If you recall, CCAs have this habit of exhibiting their most noteworthy aspect during Open House, so that people will be drawn in like a flock of pigeons after breadcrumbs.
Well, the train transport system in Singapore is no different.
During the DTL 3 Open house, they showcased the element that made them so “successful”.
It was abrupt
On 15 October, at around 12:40 p.m., train service was halted between Bukit Panjang and Beauty World stations on the Downtown Line 2.
Services along Downtown Line 3 were also affected.
Train fault near Hillview Station
An announcement of the train fault was broadcasted in trains, and commuters were instructed to get off at Ubi station.
A defective train near Hillview station had been hogging the line, and that had caused the entire service to be disrupted.
It was announced online
The fault only got online at 1:02 p.m., 20 minutes after train service was suspended.
Service got back up at 1.21pm
Ms Tammy Tan, SBST’s senior vice-president of corporate communications, had this to say.
“Regular service resumed about 40 minutes later at about 1:20 p.m. after the defective train was taken off the line. We apologize to affected passengers for the inconvenience caused. Meanwhile we are investigating the cause of the fault.”
But was it really at 1:21 p.m.?
While SBS Transit certainly thinks so, netizens were convinced otherwise.
“Why is your train still delayed at 4:07 .p.m.? Please don’t post the wrong information to mislead us.”
“DTL still down!”
“Still delay as of 3:40 p.m.”
Commuters spoke out
Several commuters affected by the newest train delay were interviewed by the Straits Times, and their reactions were mixed.
Engineer Chu Ern Teng, 43, and his family were made to wait around 20 minutes at the Bedok Reservoir station platform, because the train going towards Fort Canning refused to budge.
“It is disappointing that this had to happen and it has spoilt our day a little and caused a bit of unhappiness. I do hope it will run smoothly once it opens,” he told The Straits Times.
A commuter who wished to be known only as Agnes, was stuck at Geylang Bahru station for 30 mins. However, she was more positive about it.
“(The delay) is a small thing, we can still enjoy the activities and free rides,” said the administrator, 55.
It’s not SMRT; it’s SBST.
Before you point your finger at SMRT and whisper, “You again…?”, I would just like to clarify that this time, it’s not their fault.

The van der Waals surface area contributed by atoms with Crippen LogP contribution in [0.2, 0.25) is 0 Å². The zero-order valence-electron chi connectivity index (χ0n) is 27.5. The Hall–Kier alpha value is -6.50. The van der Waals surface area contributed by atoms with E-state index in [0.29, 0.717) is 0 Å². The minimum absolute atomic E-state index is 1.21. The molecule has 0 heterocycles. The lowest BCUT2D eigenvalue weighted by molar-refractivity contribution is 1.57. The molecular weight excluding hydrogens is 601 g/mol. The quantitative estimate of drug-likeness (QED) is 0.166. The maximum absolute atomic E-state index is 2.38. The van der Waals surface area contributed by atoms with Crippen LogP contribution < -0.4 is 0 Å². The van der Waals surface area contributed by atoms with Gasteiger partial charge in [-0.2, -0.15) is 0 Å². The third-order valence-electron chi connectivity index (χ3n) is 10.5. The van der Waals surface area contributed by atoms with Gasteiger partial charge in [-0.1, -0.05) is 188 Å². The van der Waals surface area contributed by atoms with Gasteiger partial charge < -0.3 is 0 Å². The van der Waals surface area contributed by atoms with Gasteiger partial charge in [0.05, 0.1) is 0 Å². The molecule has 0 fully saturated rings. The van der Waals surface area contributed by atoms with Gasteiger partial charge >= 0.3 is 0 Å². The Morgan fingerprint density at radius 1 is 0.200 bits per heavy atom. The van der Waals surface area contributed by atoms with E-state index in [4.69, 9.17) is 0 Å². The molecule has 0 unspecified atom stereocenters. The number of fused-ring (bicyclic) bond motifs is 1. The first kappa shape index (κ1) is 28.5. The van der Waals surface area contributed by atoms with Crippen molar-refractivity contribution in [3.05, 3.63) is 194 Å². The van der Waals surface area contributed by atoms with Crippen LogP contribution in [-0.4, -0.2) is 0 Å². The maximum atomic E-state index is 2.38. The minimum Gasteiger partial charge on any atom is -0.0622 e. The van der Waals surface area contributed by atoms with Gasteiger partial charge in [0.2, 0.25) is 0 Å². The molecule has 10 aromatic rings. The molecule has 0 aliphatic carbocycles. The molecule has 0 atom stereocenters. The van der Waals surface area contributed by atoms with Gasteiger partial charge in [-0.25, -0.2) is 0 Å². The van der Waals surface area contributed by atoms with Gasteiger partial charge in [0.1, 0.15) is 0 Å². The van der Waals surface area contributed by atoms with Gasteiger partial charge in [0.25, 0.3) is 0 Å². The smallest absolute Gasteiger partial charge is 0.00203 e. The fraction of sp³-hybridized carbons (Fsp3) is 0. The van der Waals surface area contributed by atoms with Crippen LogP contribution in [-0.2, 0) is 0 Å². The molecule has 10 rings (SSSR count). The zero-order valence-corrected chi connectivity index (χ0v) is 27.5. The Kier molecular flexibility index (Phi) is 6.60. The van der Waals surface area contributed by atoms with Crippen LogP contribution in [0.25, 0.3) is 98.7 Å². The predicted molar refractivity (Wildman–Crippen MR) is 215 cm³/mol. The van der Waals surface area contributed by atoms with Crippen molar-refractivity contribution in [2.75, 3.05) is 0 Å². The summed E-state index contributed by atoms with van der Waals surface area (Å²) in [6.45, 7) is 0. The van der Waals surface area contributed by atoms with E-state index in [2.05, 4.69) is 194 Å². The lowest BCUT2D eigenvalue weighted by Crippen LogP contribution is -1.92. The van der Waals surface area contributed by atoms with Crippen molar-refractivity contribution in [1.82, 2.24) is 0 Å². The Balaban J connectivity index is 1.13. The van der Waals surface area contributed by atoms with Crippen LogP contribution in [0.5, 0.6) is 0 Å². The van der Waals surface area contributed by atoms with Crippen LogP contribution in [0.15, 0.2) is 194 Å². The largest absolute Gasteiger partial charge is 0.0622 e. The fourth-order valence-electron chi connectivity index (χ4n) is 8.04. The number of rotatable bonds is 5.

The Downtown Line is operated by SBS Transit, not SMRT.
Time for a new scapegoat, guys?
But it’s all under the Ministry of Transport
Which means that technically, Khaw Boon Wan is still the head of it. But to his credit, he did try his best.
Late last month, he had invited 8 religious leaders to bless the Downtown Line 3.
He was pretty excited about it too.
“We are counting down to the opening of #DowntownLine3 on 21 October. Everyone in LTA and SBS Transit Ltd is excited as we enter the final phase of our preparations for the DTL journey. We invited religious leaders from the Inter-Religious Organisation, Singapore to have a preview of two stations and also to try out a stretch of DTL3. They were gracious and took the opportunity to offer their prayers for our workers and commuters.
“The completion of #DTL3 will cap more than a decade of intense work. We are all eagerly awaiting the opening, and especially those who live along this new stretch of MRT line. For other commuters, DTL3 will be another way to connect to the east!”
Erm… Mr Khaw.
I hate to be the one to break it to you, but I think the blessings might not have worked?
The Land Transport Authority had organized a series of activities at the new stations, with Senior Minister of State for Transport and Health Dr Lam Pin Min attending as well.
Singapore Civil Defence Force officers were also at hand, not to prevent accidental fires from breaking out, but to give the public guided tours to see the MRT Civil Defence shelters at Geylang Bahru, Bedok Reservoir and Tampines West stations.
The event offered free train rides and previews of the 16 new stations from Fort Canning to Expo, and attracted close to 360,000 people.
The official opening of the Downtown Line 3
Service on the Downtown Line 3 will commence this Saturday, on 21 October.
Rides will be free on 21 & 22 Oct, when you “start & end your journey at any of the 34 stations on the DTL.”
The opening of the 21km-long DTL 3 will signify the conclusion of the 42km Downtown Line. It will also become the lengthiest underground and driverless MRT line, overtaking the previous reigning champion 35.7km Circle Line.
Well, let’s just hope that the actual service would differ.
Because if there’s one thing Singaporeans can’t stand, it’s train disruptions.
Got our hint yet, SBST?
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This article was first published on goodyfeed.com
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